Destiny's Child - Biography

By David Downs


R&B girl group Destiny’s Child came out of the Houston rap scene in the early 1990s, logging hundreds of hours dancing, singing, and rapping onstage before signing to Columbia in 1998 and releasing their debut album, Destiny's Child (1998 Columbia). Composed of Texas natives Beyoncé Knowles, Kelly Rowland, Michelle Williams, and formerly LeToya Luckett (1993 - 2000), LaTavia Roberson (1993 - 2000), and Farrah Franklin (1999 - 2000), the histrionic girl group produced four albums of original material and sold more than 40 million records. Roberson and Tuckett left in a legal feud in 2000, and group leader Knowles brought in Williams and Franklin, but by that point Destiny’s Child was overshadowed by Knowles luminous solo career as the mononymously famous Beyoncé. Destiny's Child retired after 2004’s Destiny Fulfilled (2004 Columbia).


Beyoncé Giselle Knowles was born on September 4, 1981 to a record manager father, Mathew Knowles, and a costume designer/hair stylist mother, Tina Beyincé. Knowles entered her first talent show at seven with a rendition of John Lennon's “Imagine” and, of course, won. By 1990, Knowles was enrolled in a music magnet school in Houston, and later a performing arts-focused high school. Her parents placed her in a girls group called Gyrls Tyme, adding friend LaTavia Roberson and later Beyoncé 's cousin Kelendria “Kelly” Rowland in 1992.


Gyrls Tyme made their national debut on the television show Star Search, but they lost and Knowles felt crushed. In 1993, LeToya Luckett joined the group and soon the pre-pubescent gang were touring and opening for SWV, Dru Hill, and Immature. By the age of 12, Beyoncé had a boyfriend whom she would stay with for seven years. In 1996, Mathew Knowles quit his day job to manage the girls full-time and they signed with Columbia Records in 1997. Renamed Destiny’s Child after a bible passage, Columbia released their first song, “Killing Time,” on the soundtrack to the film Men in Black. For their full album, Columbia hired Wyclef Jean, Jermaine Dupri, and Corey Rooney. The single “No, No, No” became a Hot R&B/hip-hop Singles number one in 1997 and again in 1998, while the album, Destiny's Child (1998 Columbia), cracked The Billboard 100 at number 67.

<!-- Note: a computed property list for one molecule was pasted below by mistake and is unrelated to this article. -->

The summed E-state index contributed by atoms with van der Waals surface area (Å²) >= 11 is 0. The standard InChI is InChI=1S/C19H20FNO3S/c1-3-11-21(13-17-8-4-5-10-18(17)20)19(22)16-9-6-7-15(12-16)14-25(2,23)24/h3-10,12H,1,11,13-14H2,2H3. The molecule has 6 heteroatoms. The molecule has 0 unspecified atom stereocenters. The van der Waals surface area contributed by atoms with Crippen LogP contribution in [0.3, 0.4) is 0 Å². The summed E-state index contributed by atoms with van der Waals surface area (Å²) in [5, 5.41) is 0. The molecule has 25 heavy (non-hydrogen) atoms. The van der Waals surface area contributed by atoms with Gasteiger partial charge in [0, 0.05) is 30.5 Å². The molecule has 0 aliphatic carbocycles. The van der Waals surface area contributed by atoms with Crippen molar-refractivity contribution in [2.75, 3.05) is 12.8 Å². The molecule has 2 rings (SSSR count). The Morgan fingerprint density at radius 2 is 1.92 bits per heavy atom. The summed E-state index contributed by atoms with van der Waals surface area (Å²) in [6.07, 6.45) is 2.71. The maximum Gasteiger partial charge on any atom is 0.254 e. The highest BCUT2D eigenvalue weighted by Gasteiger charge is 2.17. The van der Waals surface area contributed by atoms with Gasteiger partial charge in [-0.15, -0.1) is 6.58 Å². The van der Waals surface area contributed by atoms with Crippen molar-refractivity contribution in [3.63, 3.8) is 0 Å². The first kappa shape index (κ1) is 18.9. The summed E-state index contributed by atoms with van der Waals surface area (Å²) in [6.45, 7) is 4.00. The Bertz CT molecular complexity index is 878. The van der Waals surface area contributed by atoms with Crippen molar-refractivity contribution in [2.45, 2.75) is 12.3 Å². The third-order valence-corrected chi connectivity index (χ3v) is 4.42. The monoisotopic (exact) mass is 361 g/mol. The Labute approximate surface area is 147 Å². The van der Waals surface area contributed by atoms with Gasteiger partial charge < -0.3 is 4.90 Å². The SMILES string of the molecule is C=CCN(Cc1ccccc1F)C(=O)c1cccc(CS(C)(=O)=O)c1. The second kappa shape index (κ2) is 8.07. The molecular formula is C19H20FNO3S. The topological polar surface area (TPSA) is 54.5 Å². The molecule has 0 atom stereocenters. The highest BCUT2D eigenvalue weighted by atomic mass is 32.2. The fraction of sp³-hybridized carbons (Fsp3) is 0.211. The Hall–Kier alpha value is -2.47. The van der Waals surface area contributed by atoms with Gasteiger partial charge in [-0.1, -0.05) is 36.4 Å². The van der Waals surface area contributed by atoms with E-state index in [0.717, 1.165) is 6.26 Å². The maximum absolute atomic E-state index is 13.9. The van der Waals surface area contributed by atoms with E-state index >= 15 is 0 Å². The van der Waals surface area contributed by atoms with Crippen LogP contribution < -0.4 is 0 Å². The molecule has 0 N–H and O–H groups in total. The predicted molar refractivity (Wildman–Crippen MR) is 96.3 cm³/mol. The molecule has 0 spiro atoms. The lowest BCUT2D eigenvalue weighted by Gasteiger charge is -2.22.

Producers Kevin “Shekspere” Biggs, Rodney Jerkins, Dwayne Wiggins, Chad Elliot, Daryl Simmons, and Missy Elliott were all brought in for the 1999 follow-up album, The Writing’s on the Wall (1999 Columbia), which turned up as a Billboard 200 number five with single “Bills, Bills, Bills” again hitting number one on the Hot R&B/hip-hop Singles chart. The song is a retort to men who don’t pay their own way – the first of many hit singles dedicated to female empowerment. Codependent ode “Say My Name” also hit number one on the Billboard Hot 100, but trouble loomed. After growing up together, Destiny’s Child was secretly coming apart.


In December of 1999, Roberson and Luckett tried to fire manager Mathew Knowles. The “Say My Name” video debuted in February of 2000 with two new members, Michelle Williams and Farrah Franklin, in the place of Robertson and Luckett. The jilted members sued in March, but it only fueled interest in the single “Jumpin, Jumpin” (a Top 40 number one) and The Writing’s on the Wall sold more than eight million copies. “Say My Name” went to number two on the Top 40, which was a new peak for the band.